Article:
Late on Saturday, Pakistan suffered massive power outage that impacted the entire national grid.
The country is slowly returning from the Jan 9 incident, which also impacted Internet services.
"A countrywide blackout has been caused by a sudden plunge in the frequency in the power transmission system," Pakistan's Energy Minister Omar Ayub Khan said on Twitter.
The country's Ministry of Energy tweeted that a preliminary investigation indicated that the thermal power plant in Pakistan's southern Sindh province developed a fault on Saturday night.
“The fault caused the country’s high transmission lines to trip, which in turn caused the system frequency to drop from 50 to 0 in less than a second,” the ministry's official account tweeted. “The drop in frequency caused power plants to shut down.”
Thankfully, most mission-critical infrastructure like hospitals and airports quickly switched to generators to stay powered.
Individual data centers may have also moved to diesel, but with the entire power grid out of action, most of Pakistan's network was also impacted, along with end-users.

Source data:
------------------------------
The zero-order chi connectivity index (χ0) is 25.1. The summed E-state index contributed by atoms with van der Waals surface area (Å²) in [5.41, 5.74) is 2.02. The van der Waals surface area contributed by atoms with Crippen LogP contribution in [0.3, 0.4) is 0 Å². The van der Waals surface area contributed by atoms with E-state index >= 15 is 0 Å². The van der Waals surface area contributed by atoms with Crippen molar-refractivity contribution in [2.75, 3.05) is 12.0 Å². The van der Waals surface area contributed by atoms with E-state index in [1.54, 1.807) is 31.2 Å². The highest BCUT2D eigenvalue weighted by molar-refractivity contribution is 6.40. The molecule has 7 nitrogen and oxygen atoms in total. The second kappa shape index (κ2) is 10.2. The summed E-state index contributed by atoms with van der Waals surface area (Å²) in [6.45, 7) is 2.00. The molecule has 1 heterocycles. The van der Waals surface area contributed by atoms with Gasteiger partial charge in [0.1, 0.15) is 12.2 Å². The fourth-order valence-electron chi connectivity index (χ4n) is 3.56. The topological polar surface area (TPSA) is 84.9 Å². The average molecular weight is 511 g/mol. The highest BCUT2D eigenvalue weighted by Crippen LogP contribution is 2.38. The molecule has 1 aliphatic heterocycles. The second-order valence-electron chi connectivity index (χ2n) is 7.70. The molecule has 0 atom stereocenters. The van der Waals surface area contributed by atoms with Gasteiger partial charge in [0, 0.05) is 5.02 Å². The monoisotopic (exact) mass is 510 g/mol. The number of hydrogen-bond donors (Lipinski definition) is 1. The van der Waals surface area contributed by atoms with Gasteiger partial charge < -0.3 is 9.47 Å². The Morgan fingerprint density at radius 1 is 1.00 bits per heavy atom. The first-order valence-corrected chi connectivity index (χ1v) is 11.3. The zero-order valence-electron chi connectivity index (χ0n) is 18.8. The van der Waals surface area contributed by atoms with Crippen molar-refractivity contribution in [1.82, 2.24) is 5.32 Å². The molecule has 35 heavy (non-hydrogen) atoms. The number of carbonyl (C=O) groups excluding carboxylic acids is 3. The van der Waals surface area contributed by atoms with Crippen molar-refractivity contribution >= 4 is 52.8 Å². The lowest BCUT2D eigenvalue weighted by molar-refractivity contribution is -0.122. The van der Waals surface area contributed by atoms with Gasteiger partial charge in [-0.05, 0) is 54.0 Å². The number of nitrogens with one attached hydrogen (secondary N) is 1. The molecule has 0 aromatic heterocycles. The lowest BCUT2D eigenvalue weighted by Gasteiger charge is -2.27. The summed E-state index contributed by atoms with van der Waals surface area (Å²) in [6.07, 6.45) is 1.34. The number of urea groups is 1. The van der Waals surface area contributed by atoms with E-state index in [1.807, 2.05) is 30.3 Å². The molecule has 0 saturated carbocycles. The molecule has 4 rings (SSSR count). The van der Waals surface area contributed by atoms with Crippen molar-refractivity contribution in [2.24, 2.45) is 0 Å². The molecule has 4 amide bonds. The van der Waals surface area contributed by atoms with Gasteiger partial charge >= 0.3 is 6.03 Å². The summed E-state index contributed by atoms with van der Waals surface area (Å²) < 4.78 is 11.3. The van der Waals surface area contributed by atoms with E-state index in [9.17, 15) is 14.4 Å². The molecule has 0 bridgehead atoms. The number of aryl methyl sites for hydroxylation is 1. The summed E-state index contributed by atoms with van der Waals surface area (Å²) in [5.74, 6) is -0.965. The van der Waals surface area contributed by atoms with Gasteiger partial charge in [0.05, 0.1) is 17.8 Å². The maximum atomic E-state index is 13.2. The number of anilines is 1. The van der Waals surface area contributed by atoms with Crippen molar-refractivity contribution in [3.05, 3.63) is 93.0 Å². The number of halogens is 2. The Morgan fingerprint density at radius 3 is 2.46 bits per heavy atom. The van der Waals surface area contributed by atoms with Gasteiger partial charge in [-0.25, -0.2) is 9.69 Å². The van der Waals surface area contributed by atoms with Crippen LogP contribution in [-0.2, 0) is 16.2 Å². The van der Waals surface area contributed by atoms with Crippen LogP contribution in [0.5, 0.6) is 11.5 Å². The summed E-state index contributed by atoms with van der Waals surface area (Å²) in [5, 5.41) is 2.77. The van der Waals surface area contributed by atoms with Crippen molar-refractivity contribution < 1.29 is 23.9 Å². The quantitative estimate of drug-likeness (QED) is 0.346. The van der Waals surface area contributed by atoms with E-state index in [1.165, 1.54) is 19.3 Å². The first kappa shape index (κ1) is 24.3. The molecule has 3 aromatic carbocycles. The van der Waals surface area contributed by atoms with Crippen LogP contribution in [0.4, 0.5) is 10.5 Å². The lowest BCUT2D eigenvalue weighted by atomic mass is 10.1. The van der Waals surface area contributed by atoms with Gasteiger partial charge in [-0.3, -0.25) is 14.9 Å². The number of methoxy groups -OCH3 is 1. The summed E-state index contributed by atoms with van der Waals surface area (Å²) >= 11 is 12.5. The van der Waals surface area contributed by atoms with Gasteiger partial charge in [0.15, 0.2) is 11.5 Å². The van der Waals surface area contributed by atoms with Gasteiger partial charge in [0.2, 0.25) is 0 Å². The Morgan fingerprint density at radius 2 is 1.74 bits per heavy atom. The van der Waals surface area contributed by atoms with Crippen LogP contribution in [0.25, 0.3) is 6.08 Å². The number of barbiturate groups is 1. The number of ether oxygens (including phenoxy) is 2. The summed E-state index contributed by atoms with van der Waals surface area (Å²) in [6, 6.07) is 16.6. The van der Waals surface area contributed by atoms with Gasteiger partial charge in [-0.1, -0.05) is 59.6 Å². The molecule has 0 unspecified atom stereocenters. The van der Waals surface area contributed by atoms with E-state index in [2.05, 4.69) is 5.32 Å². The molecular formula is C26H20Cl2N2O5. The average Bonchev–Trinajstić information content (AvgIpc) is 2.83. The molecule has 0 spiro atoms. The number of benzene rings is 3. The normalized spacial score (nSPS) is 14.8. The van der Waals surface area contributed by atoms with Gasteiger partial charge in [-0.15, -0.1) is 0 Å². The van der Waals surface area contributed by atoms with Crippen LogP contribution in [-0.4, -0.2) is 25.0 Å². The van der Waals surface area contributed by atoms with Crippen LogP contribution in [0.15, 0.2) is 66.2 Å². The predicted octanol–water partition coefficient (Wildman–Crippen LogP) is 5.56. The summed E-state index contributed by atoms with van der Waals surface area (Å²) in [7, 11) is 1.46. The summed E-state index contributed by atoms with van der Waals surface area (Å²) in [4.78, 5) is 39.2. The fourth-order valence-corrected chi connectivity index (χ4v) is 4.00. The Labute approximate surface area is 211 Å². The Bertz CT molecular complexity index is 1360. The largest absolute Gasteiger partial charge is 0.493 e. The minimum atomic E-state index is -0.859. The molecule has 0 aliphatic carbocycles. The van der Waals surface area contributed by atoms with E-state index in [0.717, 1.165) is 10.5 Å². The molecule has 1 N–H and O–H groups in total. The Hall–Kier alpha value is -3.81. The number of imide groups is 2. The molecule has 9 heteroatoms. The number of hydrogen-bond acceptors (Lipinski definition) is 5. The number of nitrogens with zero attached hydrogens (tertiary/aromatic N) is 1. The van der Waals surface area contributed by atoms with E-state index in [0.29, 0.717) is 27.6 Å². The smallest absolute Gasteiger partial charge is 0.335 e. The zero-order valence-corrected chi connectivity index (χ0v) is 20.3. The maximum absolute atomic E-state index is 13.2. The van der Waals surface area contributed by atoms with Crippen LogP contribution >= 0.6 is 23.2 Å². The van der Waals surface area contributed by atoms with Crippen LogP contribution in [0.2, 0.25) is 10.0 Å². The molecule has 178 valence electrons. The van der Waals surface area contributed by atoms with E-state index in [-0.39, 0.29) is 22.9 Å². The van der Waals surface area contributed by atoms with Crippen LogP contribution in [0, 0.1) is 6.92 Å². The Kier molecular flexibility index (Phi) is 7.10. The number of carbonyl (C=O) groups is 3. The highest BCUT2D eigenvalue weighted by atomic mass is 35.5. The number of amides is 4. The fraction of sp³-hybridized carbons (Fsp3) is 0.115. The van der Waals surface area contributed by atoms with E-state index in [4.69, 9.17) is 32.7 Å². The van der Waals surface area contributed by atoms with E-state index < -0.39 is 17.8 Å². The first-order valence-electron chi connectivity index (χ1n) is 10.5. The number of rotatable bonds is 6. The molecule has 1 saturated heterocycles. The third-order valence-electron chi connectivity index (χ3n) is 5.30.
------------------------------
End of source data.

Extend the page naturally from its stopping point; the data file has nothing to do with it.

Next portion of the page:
Internet censorship and outage tracker Netblocks found that Pakistan's observable Internet connectivity dropped by 62 percent almost immediately.
Six hours later it was 52 percent of ordinary levels.
"Metrics indicate that impact is highest at the edge of the network while critical infrastructure and telecommunication exchanges are less impacted, likely due to effective failover to backup power," Netblocks said.
At a press conference, a Ministry of Energy spokesperson warned that it could take some time for power to return to every affected region, but that major cities were already being powered back up.